As predators, owls play an important role in controlling mice, rats and rabbits, which might otherwise overrun the earth. In the process, they tend to select the easiest to catch—slower, weaker or diseased individuals—thus forging a stronger and healthier prey population. The number of prey required to support each owl is so great that there simply cannot be very many owls. For this reason, owls can quite easily be forced toward extinction should their environment deteriorate.
Help Missouri's Owls
- Inform the Conservation Department or U.S. Fish and Wildlife Service if you know of someone who has killed or disturbed owls or who has a live or dead owl in possession.
- Retain large, hollow trees or old buildings when possible—especially if owls are nesting in them. Protect all nesting sites.
- Place nesting boxes for barn owls and screech owls.
- If you must use pesticides or mouse and rat poisons, use conservative amounts with care. Owls can control your rodent pests to a degree if you encourage them to live around you.
- Don’t try to adopt baby owls. First, it is illegal for anyone without a permit to pick up a baby owl. Second, it is normal for owls to leave the nest before they can fly. Their parents feed them regularly, although they may not be around at the moment. And baby owls are adept at defending themselves from danger. Captive owls often become sick and die. Even those few that are reared are likely to be social misfits that can never return to their proper place in the wild.
How are owls related to other birds?
Birds of prey, owls along with hawks, eagles and falcons, constitute a group called "raptors" whose members are distinguished because they have talons (sharp claws) on their feet for catching prey and hooked beaks for tearing it apart. Owls, however, are only distantly related to their daytime counterparts. They are more closely related to other nighttime (nocturnal) birds like whip-poor-wills.
Why are owls nocturnal?
The predator life style requires very special refinements, and owls display a variety of fascinating features and behaviors. Their nighttime existence, for example, makes it easier for them to hunt the mice and other small mammals that are also active at that time.
How do owls see?
An owl's eyes are huge so that they can gather more light, thus providing them excellent night vision. In fact, a Great Horned Owl's eyes are nearly as large as a man's. Unlike other birds, owl eyes look forward and therefore each eye sees the same object from two different angles. This produces three-dimensional perception, similar to humans, making it easier to detect the distance of prey, perches and branches as they fly about in the dark. Unlike a human, an owl's eyes are fixed in their sockets and cannot turn. To focus on another object, an owl must swivel its head. It can do this with amazing quickness.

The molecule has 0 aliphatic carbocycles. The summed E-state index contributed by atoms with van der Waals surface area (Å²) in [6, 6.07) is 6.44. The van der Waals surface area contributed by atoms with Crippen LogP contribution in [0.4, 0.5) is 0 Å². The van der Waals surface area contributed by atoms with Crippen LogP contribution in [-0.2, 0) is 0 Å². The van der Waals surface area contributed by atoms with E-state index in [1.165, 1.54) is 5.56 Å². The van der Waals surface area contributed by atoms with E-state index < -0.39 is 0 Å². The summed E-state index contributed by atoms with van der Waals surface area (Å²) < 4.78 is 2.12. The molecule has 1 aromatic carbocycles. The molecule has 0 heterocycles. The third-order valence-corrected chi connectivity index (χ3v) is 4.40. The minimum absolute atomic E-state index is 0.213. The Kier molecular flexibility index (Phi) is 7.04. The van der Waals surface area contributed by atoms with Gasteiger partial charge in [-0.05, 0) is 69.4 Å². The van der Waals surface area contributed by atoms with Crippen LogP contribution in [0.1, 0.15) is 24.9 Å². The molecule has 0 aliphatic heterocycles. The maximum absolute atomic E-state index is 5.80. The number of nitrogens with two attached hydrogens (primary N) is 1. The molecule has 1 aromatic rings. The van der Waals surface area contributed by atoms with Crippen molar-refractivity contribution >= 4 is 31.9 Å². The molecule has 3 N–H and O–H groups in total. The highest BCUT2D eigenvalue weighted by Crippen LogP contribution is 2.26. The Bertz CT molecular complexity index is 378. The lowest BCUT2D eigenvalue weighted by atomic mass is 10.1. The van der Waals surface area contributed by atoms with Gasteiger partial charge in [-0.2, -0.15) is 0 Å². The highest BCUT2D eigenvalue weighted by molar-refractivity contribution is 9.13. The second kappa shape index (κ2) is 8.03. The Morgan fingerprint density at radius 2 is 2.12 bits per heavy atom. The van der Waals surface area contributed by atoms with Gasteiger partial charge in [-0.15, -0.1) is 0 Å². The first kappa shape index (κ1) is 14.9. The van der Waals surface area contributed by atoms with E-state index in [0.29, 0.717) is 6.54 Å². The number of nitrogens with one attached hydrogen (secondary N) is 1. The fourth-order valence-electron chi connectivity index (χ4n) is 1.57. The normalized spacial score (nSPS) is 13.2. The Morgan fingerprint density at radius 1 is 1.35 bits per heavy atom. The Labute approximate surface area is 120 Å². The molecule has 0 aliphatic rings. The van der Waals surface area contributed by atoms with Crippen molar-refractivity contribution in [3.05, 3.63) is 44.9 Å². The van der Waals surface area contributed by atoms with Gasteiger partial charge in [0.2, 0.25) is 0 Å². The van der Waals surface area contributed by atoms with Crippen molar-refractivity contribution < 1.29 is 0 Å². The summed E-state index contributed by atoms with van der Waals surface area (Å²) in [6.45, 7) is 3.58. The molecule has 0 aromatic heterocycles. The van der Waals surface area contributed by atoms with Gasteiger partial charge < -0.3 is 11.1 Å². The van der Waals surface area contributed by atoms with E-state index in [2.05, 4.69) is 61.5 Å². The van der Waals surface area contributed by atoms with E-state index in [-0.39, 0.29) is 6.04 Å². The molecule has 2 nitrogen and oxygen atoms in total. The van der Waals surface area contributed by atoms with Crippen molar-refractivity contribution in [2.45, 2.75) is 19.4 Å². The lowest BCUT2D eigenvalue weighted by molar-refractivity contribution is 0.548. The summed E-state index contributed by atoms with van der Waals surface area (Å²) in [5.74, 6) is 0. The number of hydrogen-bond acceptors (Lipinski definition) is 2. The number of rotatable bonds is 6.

How do owls hear?
The ear openings are also directed forward and are shielded beneath downy feathers within the owl's familiar facial disk. (The ear tufts of some owls have nothing to do with hearing.) The facial disk itself serves to focus sound waves into the ears. Strangely, the ear opening on the right is higher than the one on the left. Each ear therefore receives a sound from a slightly different angle. This provides owls 3-D hearing in addition to 3-D seeing, thus doing us humans one better. Experiments have shown this sense to be so effective that Barn Owls can locate prey in total darkness by hearing alone.
How do owls hunt?
To aid in nighttime hunting, owls are gifted with silent flight. This results from tiny serrations along the leading edge of flight feathers that reduce the sound of flowing air. Coupled with this, owls use a surprise attack. Having located their game while on the wing or from a perch they fly in quickly, feet first. Killing is rapid and the victim is usually carried in the feet or beak to a perch or nest where it is devoured.
How do owls eat?
Large items are torn apart with talons and beak. Small morsels, such as mice, are swallowed whole. Hours later indigestible bones, fur and feather are coughed up in firm, cylindrical one-to-two-inch pellets. Sometimes many of these pellets can be found under a favorite perch or nest. By identifying the remains in the pellets, the owl's food habits can be studied. The pellets beneath one perch contained parts of 1,987 field mice, 656 house mice, 210 rats, 92 blackbirds and four frogs.